Let’s assume there are 3 varnish instances: A, B and C (Heroku maybe has 10) and represent the age of the cached pages on those instances as [a, b, c]. Now if the max-age is set to 25 seconds, and I make a number of repeated requests, I might see the following:

  1. [-, -, -] On the first request I get sent to A. A doesn’t have a cached copy so requests the page from the server and caches it:
  2. [10, -, -] Ten seconds later I make another request and get sent to B. Ditto.
  3. [20, 10 , -] Ten seconds later I make another request and I get sent to C. Ditto.
  4. [30, 20 , 30] Ten seconds later I make another request and I get sent to A again, it has a cached copy, but it’s older than the max-age so I discard it and request the page again from the server.

If on the other hand those requests were made every 5 seconds (i.e. if the site had higher traffic) then on the fourth request the cached copy would only be 15 seconds old so would be returned.

The solution

Increasing the max-age makes a big difference – I’ve set mine to 20 minutes for the time being. In slow periods not many pages will be served from the cache, but when traffic increases, the number of requests to the server will remain relatively similar.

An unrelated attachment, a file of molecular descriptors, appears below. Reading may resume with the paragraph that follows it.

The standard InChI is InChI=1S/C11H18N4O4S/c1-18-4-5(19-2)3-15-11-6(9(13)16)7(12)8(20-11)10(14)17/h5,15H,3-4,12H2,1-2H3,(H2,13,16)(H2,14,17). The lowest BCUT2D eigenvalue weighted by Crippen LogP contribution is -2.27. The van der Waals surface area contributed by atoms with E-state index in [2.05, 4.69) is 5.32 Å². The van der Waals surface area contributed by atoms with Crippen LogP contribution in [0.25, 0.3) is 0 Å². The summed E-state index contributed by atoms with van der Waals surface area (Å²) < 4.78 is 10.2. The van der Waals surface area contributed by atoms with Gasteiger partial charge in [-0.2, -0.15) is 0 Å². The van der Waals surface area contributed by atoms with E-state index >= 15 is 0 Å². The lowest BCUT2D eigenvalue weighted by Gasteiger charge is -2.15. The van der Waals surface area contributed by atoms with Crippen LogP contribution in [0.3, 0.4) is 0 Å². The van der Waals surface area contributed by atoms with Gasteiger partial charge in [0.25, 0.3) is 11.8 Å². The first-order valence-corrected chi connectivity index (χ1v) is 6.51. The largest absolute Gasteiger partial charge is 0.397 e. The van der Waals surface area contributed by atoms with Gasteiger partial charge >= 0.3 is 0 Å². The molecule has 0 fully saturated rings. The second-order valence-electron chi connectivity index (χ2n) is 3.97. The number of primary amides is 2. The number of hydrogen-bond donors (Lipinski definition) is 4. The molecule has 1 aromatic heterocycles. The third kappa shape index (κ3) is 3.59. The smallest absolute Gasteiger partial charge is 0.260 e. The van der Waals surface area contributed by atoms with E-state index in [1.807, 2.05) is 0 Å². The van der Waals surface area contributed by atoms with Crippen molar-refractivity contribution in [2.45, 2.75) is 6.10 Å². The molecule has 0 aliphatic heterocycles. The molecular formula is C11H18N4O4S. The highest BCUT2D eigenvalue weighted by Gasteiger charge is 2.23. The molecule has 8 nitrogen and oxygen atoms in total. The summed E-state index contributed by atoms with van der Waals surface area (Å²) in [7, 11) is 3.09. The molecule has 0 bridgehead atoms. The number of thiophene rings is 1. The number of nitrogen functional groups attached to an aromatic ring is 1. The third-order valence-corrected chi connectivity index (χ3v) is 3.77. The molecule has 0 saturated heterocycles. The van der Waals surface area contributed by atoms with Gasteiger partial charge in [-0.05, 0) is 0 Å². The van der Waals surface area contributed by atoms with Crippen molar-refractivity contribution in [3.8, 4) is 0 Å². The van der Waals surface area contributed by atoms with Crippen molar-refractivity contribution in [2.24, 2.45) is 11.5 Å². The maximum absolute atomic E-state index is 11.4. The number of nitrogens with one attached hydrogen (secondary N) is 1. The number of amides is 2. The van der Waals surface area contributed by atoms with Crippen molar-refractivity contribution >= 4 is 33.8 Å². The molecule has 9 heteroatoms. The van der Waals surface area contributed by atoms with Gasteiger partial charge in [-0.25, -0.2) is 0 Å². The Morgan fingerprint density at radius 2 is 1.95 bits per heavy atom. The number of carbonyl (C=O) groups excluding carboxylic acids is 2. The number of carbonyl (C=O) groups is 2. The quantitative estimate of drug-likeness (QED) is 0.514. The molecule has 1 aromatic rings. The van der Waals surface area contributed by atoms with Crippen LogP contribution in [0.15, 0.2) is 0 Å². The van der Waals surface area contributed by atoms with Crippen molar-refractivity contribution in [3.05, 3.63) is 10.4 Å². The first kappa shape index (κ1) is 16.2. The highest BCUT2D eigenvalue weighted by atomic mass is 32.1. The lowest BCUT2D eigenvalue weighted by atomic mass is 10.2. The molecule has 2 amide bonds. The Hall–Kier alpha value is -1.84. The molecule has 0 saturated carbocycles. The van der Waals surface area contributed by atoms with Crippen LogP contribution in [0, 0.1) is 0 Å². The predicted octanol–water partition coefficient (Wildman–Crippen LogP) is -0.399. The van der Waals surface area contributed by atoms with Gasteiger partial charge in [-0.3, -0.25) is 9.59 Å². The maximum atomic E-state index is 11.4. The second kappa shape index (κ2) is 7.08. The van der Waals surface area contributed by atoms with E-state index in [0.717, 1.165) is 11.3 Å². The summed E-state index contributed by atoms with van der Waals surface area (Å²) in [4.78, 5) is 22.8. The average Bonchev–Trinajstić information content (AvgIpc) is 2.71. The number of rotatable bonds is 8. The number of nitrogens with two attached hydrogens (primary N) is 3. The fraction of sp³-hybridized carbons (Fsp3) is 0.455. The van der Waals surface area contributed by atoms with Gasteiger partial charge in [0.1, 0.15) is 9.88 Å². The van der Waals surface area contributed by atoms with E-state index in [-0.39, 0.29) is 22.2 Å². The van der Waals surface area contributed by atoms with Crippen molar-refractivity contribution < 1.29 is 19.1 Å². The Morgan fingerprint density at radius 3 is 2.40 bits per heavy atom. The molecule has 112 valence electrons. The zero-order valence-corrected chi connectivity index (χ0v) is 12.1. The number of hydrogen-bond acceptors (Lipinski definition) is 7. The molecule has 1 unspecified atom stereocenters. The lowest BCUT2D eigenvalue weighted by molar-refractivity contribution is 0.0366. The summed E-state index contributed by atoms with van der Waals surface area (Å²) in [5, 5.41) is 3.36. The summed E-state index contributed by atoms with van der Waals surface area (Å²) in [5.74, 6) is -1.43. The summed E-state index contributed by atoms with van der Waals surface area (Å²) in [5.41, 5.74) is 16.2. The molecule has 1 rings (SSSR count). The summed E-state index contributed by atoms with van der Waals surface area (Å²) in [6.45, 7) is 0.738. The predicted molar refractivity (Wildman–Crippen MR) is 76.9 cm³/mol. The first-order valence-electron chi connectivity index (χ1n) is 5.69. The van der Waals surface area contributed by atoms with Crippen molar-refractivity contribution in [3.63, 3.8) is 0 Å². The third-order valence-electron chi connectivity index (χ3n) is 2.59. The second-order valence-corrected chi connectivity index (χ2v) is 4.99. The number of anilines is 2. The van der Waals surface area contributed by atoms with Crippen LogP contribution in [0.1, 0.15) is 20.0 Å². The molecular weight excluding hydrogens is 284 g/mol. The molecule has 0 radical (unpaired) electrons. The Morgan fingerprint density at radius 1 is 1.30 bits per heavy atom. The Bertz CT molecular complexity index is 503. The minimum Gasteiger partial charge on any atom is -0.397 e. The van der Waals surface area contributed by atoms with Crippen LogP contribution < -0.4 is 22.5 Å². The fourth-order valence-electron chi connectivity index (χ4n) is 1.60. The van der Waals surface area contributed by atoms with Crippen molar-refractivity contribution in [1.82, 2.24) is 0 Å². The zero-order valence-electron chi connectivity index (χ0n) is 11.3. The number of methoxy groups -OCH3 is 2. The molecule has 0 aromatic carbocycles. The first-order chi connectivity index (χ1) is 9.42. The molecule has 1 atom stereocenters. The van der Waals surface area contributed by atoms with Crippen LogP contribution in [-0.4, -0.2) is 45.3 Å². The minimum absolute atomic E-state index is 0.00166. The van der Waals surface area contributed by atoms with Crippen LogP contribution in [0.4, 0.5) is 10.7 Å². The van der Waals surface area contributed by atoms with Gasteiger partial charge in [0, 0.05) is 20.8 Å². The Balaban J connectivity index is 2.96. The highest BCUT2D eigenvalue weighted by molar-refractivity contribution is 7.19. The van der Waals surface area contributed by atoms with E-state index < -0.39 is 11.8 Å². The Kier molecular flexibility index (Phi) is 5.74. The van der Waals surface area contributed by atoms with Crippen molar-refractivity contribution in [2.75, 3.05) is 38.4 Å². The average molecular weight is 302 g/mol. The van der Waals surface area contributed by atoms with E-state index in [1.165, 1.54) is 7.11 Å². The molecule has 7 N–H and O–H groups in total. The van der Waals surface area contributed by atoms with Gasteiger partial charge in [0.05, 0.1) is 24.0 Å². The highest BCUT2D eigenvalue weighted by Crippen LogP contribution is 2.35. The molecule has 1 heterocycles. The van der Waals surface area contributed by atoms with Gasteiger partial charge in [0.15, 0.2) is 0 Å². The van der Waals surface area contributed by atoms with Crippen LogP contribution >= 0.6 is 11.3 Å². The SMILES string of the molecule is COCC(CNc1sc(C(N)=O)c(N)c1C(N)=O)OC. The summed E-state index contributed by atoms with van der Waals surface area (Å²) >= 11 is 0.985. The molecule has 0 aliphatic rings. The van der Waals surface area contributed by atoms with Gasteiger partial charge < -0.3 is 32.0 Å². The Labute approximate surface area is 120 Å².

The thing to understand is this: if the number of varnish instances is N and you’ve set the max age to A, then of the requests made in any period of A seconds, on average N of them will hit your server.

Many thanks to Garry Shulter for helping me understand.

Caveat: my understanding may not be entirely correct – if I’ve made any mistakes, please let me know in the comments!

Swing Dance

Analysis of Spotlight entrances – ILHC Champions Strictly Final 2010

I’m entering a few divisions at the London Jitterbug Championships in May, and one of the things I really need to work on is getting on and getting off in a Ninja fashion.

To that end I’ve been watching some big international competition clips trying to work out what’s what. In this post, I analyse the spotlight entrances of the Champions Strictly Final at ILHC in 2010:


Jabberwocky Recited

UPDATE: Jabberwocky in German

UPDATE: My own recital – a bit panto

Jabberwocky by Lewis Carroll is one of my favourite poems. Widely regarded as the greatest nonsense poem ever written, it has stuck in my head from an early age and I love reciting and performing it.

Slithy Toves and Borogoves – Illustration by John Tenniel for Lewis Carroll

This evening I’ve found a number of great recitals of the poem on YouTube. First up is voice de jour Benedict Cumberbatch